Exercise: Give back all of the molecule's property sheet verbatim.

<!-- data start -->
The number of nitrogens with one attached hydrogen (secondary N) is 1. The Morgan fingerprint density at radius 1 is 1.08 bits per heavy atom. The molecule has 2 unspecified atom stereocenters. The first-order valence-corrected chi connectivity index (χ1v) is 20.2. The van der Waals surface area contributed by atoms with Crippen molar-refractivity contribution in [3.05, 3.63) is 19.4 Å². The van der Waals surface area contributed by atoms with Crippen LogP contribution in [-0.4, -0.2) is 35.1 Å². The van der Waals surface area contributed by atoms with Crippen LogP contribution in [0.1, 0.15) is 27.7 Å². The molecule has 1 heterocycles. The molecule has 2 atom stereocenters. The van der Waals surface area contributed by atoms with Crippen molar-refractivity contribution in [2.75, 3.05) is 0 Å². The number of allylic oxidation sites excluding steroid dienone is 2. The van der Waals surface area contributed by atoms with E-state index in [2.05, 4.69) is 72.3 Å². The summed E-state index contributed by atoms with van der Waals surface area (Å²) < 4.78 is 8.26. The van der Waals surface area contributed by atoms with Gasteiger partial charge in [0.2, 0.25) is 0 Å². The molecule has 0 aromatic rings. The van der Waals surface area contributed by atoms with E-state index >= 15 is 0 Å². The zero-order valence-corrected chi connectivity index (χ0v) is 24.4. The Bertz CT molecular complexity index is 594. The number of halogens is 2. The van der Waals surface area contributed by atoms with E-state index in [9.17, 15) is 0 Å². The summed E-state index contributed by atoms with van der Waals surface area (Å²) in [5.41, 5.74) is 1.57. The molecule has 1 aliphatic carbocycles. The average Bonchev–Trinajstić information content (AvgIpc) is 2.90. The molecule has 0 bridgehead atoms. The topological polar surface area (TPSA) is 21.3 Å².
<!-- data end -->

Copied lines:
The number of nitrogens with one attached hydrogen (secondary N) is 1. The Morgan fingerprint density at radius 1 is 1.08 bits per heavy atom. The molecule has 2 unspecified atom stereocenters. The first-order valence-corrected chi connectivity index (χ1v) is 20.2. The van der Waals surface area contributed by atoms with Crippen molar-refractivity contribution in [3.05, 3.63) is 19.4 Å². The van der Waals surface area contributed by atoms with Crippen LogP contribution in [-0.4, -0.2) is 35.1 Å². The van der Waals surface area contributed by atoms with Crippen LogP contribution in [0.1, 0.15) is 27.7 Å². The molecule has 1 heterocycles. The molecule has 2 atom stereocenters. The van der Waals surface area contributed by atoms with Crippen molar-refractivity contribution in [2.75, 3.05) is 0 Å². The number of allylic oxidation sites excluding steroid dienone is 2. The van der Waals surface area contributed by atoms with E-state index in [2.05, 4.69) is 72.3 Å². The summed E-state index contributed by atoms with van der Waals surface area (Å²) < 4.78 is 8.26. The van der Waals surface area contributed by atoms with Gasteiger partial charge in [0.2, 0.25) is 0 Å². The molecule has 0 aromatic rings. The van der Waals surface area contributed by atoms with E-state index >= 15 is 0 Å². The zero-order valence-corrected chi connectivity index (χ0v) is 24.4. The Bertz CT molecular complexity index is 594. The number of halogens is 2. The van der Waals surface area contributed by atoms with E-state index in [9.17, 15) is 0 Å². The summed E-state index contributed by atoms with van der Waals surface area (Å²) in [5.41, 5.74) is 1.57. The molecule has 1 aliphatic carbocycles. The average Bonchev–Trinajstić information content (AvgIpc) is 2.90. The molecule has 0 bridgehead atoms. The topological polar surface area (TPSA) is 21.3 Å².